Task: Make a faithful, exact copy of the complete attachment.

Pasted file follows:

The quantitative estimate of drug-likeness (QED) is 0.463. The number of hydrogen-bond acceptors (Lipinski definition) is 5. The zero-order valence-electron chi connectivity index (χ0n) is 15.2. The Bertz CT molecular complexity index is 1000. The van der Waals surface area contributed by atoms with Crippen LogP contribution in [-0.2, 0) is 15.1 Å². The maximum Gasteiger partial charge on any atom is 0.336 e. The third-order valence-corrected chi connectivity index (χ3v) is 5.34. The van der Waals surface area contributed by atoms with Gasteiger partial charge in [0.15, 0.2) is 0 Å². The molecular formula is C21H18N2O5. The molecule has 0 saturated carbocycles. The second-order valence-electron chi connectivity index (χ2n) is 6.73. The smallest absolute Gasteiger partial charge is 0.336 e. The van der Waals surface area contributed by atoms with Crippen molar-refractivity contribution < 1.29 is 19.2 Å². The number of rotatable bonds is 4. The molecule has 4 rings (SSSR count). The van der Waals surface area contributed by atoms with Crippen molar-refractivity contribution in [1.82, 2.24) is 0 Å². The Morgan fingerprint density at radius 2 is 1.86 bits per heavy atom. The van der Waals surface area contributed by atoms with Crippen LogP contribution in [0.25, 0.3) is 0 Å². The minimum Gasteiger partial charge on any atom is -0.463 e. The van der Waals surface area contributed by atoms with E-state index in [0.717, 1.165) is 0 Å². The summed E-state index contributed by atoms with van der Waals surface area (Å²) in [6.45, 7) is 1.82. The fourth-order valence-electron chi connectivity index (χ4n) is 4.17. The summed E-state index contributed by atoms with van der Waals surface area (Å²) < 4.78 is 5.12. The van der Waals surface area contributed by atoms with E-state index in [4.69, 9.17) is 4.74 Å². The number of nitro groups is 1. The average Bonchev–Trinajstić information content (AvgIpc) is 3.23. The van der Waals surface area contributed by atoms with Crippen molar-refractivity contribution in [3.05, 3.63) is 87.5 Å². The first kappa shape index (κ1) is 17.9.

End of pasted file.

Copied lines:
The quantitative estimate of drug-likeness (QED) is 0.463. The number of hydrogen-bond acceptors (Lipinski definition) is 5. The zero-order valence-electron chi connectivity index (χ0n) is 15.2. The Bertz CT molecular complexity index is 1000. The van der Waals surface area contributed by atoms with Crippen LogP contribution in [-0.2, 0) is 15.1 Å². The maximum Gasteiger partial charge on any atom is 0.336 e. The third-order valence-corrected chi connectivity index (χ3v) is 5.34. The van der Waals surface area contributed by atoms with Gasteiger partial charge in [0.15, 0.2) is 0 Å². The molecular formula is C21H18N2O5. The molecule has 0 saturated carbocycles. The second-order valence-electron chi connectivity index (χ2n) is 6.73. The smallest absolute Gasteiger partial charge is 0.336 e. The van der Waals surface area contributed by atoms with Crippen molar-refractivity contribution < 1.29 is 19.2 Å². The number of rotatable bonds is 4. The molecule has 4 rings (SSSR count). The van der Waals surface area contributed by atoms with Crippen molar-refractivity contribution in [1.82, 2.24) is 0 Å². The Morgan fingerprint density at radius 2 is 1.86 bits per heavy atom. The van der Waals surface area contributed by atoms with Crippen LogP contribution in [0.25, 0.3) is 0 Å². The minimum Gasteiger partial charge on any atom is -0.463 e. The van der Waals surface area contributed by atoms with E-state index in [0.717, 1.165) is 0 Å². The summed E-state index contributed by atoms with van der Waals surface area (Å²) in [6.45, 7) is 1.82. The fourth-order valence-electron chi connectivity index (χ4n) is 4.17. The summed E-state index contributed by atoms with van der Waals surface area (Å²) < 4.78 is 5.12. The van der Waals surface area contributed by atoms with E-state index in [4.69, 9.17) is 4.74 Å². The number of nitro groups is 1. The average Bonchev–Trinajstić information content (AvgIpc) is 3.23. The van der Waals surface area contributed by atoms with Crippen molar-refractivity contribution in [3.05, 3.63) is 87.5 Å². The first kappa shape index (κ1) is 17.9.